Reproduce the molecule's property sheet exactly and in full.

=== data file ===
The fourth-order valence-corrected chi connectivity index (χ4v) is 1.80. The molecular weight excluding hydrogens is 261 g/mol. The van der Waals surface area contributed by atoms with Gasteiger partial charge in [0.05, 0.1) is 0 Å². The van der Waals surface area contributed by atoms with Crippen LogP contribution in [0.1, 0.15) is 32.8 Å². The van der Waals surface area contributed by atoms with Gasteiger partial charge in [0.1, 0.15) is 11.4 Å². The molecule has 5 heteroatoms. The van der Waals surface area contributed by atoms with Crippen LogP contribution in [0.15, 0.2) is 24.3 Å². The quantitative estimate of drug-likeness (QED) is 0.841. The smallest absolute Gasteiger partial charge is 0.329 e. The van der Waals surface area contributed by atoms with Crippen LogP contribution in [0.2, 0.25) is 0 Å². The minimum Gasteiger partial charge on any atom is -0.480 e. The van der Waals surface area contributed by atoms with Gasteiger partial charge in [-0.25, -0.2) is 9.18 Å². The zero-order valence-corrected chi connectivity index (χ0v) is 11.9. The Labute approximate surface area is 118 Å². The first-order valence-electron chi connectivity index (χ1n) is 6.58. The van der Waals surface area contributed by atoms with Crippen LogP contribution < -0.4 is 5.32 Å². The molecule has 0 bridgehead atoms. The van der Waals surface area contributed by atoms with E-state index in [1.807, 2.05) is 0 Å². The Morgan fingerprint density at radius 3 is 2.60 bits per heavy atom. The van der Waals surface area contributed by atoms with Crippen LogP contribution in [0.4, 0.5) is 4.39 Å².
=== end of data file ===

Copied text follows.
The fourth-order valence-corrected chi connectivity index (χ4v) is 1.80. The molecular weight excluding hydrogens is 261 g/mol. The van der Waals surface area contributed by atoms with Gasteiger partial charge in [0.05, 0.1) is 0 Å². The van der Waals surface area contributed by atoms with Crippen LogP contribution in [0.1, 0.15) is 32.8 Å². The van der Waals surface area contributed by atoms with Gasteiger partial charge in [0.1, 0.15) is 11.4 Å². The molecule has 5 heteroatoms. The van der Waals surface area contributed by atoms with Crippen LogP contribution in [0.15, 0.2) is 24.3 Å². The quantitative estimate of drug-likeness (QED) is 0.841. The smallest absolute Gasteiger partial charge is 0.329 e. The van der Waals surface area contributed by atoms with Crippen LogP contribution in [0.2, 0.25) is 0 Å². The minimum Gasteiger partial charge on any atom is -0.480 e. The van der Waals surface area contributed by atoms with Gasteiger partial charge in [-0.25, -0.2) is 9.18 Å². The zero-order valence-corrected chi connectivity index (χ0v) is 11.9. The Labute approximate surface area is 118 Å². The first-order valence-electron chi connectivity index (χ1n) is 6.58. The van der Waals surface area contributed by atoms with Crippen LogP contribution < -0.4 is 5.32 Å². The molecule has 0 bridgehead atoms. The van der Waals surface area contributed by atoms with E-state index in [1.807, 2.05) is 0 Å². The Morgan fingerprint density at radius 3 is 2.60 bits per heavy atom. The van der Waals surface area contributed by atoms with Crippen LogP contribution in [0.4, 0.5) is 4.39 Å².